Ex-Detroit EMT gets jail time for willful neglect of duty in infant's death

A former Detroit EMT was sentenced to jail time and probation for willful neglect of duty after an infant died when she failed to respond to a scene in 2015.

Ann Marie Thomas, 45, was convicted by a jury and sentenced to 2 years probation, and 3 months in jail with 3 months in abeyance. That means she will serve three months in jail and if she violates probation, she will return to jail for the remaining three months.

Prosecutors say on May 30, 2015, Thomas intentionally delayed her response to a dispatch of an eight-month-old infant who was struggling to breathe at a home on Glastonbury in Detroit.

Former Detroit EMT charged with willful neglect of duty in connection with infant's death

Officials say Thomas did not respond and was instead parked just a few blocks away from the home. Another EMT unit responded but the infant, I'Nayah Wright-Trussel, died later that day.

Watch the court proceeding on FOX 2 News Now below:

The girl's family filed a lawsuit alleging Thomas told dispatch she didn't want to be on the scene for "10 minutes doing CPR, you know how these families get."

On June 24, 2015, Thomas was discharged from her employment.

Before learning her sentence, Thomas maintained her innocence speaking before the court.

"These last 3 years have been hell for me. It really has. When this all began I thought this would be my opportunity for the truth to come up, for my voice to be heard."

She called the situation both a misunderstanding and a miscommunication.

"I've been loyal to the city of Detroit for all these years. They could call me at any moment at any time and I was there."

Thomas said she got the call as a priority 2, meaning the baby was already dead, and said that in her experience, that alerted her something else was going on. 

"What if something happened to me and my partner that day? Who's to say what frame of mind that mother was in in that moment?" she said.

Thomas also said she called for assistance from her supervisor but was hung up on. She explained her side of the story in full detail, you can watch that here.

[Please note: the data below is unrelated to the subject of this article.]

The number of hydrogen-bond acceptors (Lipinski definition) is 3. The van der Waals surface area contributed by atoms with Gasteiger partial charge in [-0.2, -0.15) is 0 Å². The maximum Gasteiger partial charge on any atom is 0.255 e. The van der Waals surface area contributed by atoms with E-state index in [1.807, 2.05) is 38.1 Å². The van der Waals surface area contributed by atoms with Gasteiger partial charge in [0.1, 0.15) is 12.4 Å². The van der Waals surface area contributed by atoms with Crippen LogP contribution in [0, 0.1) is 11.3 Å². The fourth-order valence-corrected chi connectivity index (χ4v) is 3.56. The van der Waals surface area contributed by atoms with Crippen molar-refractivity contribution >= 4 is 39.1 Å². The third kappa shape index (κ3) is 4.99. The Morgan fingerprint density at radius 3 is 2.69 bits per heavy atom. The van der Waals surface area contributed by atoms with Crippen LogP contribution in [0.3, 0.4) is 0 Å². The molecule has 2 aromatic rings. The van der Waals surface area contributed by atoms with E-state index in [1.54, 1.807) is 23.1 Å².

"I live my life for this job. I am EMS. I feel like I've been stripped of my family."

It was then the prosecutor's turn.

"The remarkable thing about all of that is I didn't realize that Anne Marie Thomas was the victim in this case. Because I thought it was a deceased baby."

Detroit mom sickened to learn EMT was 'parked around the corner' while her 8-month-old was dying

He said that testimony showed that even if a call comes out at priority 2, it requires lights and sirens -- no matter what -- and that it's common for police to get called to come along but they don't always make it there before EMS. He said Thomas was getting paid overtime that day for the purpose of getting to scenes as quickly as possible. 

"All four people who made that scene that day all testified and said I didn't feel a lick of problem making that run. Her own partner testified that she told her I don't have a problem making this run," he said.

Prosecution said in the time it took to get the scene, 13 minutes, there were four orders repeated and her saying she did not hear those transmissions "absolutely defies logic."

Lawyers said Thomas arrived, parked a block away, as she received repeated calls asking if she had made the scene. He said she was specifically told if she got eyes on the scene, and she felt uncomfortable, she was allowed to back off, but that she had to make the scene.

"Who knows what would've happened if they got there 13 minutes earlier?" he said.

Detroit mom sentenced to 8 years for her infant's death

Judge Roberta Archer of 36th District Court said as she sat there and recalled the trial, she kept thinking about the fact that when EMT workers are entrusted to respond to emergency situations, there is an expectation that they are going to act in accordance with what they need to do to get there.

"This situation became very real with the death of this child," she said.

Judge Archer handed down the 2-year probation sentence, along with community service. 

No family members were present on behalf of the baby.

The mother of that infant, Janee Wright-Trussell, was later charged with first-degree murder, felony murder, and three counts of first-degree child abuse in connection with her child's death.

She was sentenced to eight to 15 years in prison in November 2017.